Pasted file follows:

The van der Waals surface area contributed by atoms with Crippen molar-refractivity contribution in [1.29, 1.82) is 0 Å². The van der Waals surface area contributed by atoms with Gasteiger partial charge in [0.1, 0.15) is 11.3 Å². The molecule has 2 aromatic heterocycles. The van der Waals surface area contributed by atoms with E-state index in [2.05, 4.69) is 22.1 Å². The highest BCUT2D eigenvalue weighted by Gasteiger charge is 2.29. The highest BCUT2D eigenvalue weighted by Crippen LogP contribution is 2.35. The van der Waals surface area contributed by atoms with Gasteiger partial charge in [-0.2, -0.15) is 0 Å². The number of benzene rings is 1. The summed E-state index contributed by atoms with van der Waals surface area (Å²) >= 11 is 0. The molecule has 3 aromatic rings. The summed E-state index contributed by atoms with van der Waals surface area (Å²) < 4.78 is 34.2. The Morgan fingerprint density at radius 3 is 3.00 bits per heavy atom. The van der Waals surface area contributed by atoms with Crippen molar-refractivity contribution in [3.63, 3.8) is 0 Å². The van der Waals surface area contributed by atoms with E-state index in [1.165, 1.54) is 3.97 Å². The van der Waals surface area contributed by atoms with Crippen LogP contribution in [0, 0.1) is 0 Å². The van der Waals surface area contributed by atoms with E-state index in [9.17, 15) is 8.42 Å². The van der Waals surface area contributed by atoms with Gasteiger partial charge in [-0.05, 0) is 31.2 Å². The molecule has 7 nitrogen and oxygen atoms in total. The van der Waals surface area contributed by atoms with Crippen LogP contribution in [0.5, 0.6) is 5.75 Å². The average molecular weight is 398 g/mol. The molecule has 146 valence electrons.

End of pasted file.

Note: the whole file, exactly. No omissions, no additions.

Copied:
The van der Waals surface area contributed by atoms with Crippen molar-refractivity contribution in [1.29, 1.82) is 0 Å². The van der Waals surface area contributed by atoms with Gasteiger partial charge in [0.1, 0.15) is 11.3 Å². The molecule has 2 aromatic heterocycles. The van der Waals surface area contributed by atoms with E-state index in [2.05, 4.69) is 22.1 Å². The highest BCUT2D eigenvalue weighted by Gasteiger charge is 2.29. The highest BCUT2D eigenvalue weighted by Crippen LogP contribution is 2.35. The van der Waals surface area contributed by atoms with Gasteiger partial charge in [-0.2, -0.15) is 0 Å². The number of benzene rings is 1. The summed E-state index contributed by atoms with van der Waals surface area (Å²) >= 11 is 0. The molecule has 3 aromatic rings. The summed E-state index contributed by atoms with van der Waals surface area (Å²) < 4.78 is 34.2. The Morgan fingerprint density at radius 3 is 3.00 bits per heavy atom. The van der Waals surface area contributed by atoms with Crippen molar-refractivity contribution in [3.63, 3.8) is 0 Å². The van der Waals surface area contributed by atoms with E-state index in [1.165, 1.54) is 3.97 Å². The van der Waals surface area contributed by atoms with Crippen LogP contribution in [0, 0.1) is 0 Å². The van der Waals surface area contributed by atoms with E-state index in [9.17, 15) is 8.42 Å². The van der Waals surface area contributed by atoms with Gasteiger partial charge in [-0.05, 0) is 31.2 Å². The molecule has 7 nitrogen and oxygen atoms in total. The van der Waals surface area contributed by atoms with Crippen LogP contribution in [0.5, 0.6) is 5.75 Å². The average molecular weight is 398 g/mol. The molecule has 146 valence electrons.